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AutoCAD For Dummies, 17th Edition by Bill Fane

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Chapter 7

Dangerous Curves Ahead

IN THIS CHAPTER

Rounding the curves with circles, arcs, splines, and clouds

Employing eccentric ellipses

Dunking for donuts

Making your points

Although straight-line segments predominate in many CAD drawings, even the most humdrum, rectilinear design is likely to have a few curves. And if you’re drawing Audi car bodies or Gaudí buildings, those drawings will contain a lot of curves! In this chapter, I cover the AutoCAD curve-drawing commands. Your drawings should also have a point; in fact, they may have several points, so at the end of this chapter, I fill you in on creating point objects in AutoCAD.

(Throwing) Curves

Curves are used to represent many different types of features in a drawing. A circle is used to show a hole in a steel beam, but can also be used for a bicycle tire. After circles, the next most commonly used curve objects are arcs. Arcs can be found in drawings where two pieces of steel meet to show fillets or even in curved lips on countertops. The design of the ark probably included arcs. Other curve types that you can create are filled circles, ellipses, and splines.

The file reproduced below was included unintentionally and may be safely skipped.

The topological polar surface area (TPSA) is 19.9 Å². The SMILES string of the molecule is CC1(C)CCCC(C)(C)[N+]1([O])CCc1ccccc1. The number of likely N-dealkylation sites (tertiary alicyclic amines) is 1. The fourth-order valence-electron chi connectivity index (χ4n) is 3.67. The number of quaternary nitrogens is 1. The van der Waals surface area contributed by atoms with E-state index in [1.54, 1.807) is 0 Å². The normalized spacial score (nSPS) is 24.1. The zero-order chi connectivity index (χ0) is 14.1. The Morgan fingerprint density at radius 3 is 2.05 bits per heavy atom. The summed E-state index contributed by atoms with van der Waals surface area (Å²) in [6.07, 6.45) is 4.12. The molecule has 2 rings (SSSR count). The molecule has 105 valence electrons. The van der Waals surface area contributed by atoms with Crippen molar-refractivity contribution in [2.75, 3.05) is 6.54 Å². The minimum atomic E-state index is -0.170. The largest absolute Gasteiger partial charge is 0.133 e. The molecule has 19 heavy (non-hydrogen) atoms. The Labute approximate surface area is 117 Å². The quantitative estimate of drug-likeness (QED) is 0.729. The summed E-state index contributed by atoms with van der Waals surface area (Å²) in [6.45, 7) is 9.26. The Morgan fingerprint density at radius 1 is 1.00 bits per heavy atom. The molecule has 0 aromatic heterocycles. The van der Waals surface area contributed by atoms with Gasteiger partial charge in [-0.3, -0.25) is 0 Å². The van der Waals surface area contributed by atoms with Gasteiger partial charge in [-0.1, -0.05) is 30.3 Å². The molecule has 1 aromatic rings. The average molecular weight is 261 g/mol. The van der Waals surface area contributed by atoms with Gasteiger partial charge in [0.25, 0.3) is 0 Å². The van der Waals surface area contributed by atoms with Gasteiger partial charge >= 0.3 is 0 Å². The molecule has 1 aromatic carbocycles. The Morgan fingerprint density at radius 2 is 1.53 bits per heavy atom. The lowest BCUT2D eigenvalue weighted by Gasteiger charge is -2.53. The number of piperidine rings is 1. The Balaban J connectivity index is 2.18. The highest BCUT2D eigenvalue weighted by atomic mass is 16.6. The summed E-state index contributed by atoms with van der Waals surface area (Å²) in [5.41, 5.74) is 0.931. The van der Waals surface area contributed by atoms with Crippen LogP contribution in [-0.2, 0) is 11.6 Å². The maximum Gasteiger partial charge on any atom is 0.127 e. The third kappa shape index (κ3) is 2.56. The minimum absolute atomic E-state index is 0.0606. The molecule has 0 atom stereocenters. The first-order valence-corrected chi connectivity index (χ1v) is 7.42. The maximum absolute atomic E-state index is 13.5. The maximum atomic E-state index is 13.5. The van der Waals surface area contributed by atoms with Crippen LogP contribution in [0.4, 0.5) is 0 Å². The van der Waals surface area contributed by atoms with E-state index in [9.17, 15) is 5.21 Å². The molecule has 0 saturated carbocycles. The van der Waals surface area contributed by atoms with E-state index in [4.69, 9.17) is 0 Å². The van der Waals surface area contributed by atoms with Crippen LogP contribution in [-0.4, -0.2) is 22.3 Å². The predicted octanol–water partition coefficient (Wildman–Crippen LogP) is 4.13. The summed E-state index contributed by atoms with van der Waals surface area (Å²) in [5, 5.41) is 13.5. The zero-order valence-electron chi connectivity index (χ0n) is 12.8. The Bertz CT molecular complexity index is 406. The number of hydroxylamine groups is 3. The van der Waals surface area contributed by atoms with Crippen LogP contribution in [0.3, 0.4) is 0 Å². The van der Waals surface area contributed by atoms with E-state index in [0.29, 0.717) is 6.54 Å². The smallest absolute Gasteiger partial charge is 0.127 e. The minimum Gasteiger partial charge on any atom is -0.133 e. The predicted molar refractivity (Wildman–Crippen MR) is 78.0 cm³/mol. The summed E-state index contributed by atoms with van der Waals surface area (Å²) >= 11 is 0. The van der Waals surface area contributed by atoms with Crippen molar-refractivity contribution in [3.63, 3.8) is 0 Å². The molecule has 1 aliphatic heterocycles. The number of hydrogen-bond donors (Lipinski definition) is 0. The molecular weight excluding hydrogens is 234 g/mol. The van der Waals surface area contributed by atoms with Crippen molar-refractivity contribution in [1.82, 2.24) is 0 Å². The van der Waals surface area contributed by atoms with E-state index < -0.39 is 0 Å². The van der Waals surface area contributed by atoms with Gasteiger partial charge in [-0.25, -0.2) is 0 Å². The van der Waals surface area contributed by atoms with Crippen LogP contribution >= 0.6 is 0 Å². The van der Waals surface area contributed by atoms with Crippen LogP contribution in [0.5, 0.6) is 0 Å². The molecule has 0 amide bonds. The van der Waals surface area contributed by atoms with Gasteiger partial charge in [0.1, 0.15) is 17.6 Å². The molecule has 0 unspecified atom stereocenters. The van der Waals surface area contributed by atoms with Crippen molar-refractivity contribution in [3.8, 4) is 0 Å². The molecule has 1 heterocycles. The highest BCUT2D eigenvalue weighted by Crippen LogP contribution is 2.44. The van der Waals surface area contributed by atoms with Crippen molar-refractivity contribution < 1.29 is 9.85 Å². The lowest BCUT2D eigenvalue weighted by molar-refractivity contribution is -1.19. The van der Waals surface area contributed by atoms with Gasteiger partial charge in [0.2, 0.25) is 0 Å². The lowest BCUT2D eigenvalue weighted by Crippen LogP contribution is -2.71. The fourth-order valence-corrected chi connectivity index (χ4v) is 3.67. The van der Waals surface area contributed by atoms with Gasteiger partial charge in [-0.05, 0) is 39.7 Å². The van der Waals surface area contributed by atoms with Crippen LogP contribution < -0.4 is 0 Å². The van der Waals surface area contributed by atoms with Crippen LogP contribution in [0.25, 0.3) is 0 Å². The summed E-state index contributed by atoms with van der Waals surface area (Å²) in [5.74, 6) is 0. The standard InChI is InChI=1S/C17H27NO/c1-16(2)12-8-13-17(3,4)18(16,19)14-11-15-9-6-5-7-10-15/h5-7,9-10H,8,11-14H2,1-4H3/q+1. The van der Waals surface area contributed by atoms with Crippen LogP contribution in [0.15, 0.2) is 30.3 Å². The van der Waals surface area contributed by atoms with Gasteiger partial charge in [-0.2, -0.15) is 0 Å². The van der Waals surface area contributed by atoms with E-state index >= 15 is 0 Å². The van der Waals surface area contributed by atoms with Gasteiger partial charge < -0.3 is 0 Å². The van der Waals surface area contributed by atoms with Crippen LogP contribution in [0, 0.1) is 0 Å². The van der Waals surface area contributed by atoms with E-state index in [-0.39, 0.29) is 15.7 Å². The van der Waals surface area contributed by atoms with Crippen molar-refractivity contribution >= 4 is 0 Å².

AutoCAD supports the following curve commands, all of which can be found on the Draw panel of the Home tab:

  • image Circle: Draws circles. (You were expecting hyperbolic paraboloids?)
  • Arc: Draws circular arcs with center points and fixed radii, not arcs cut from ellipses, ...

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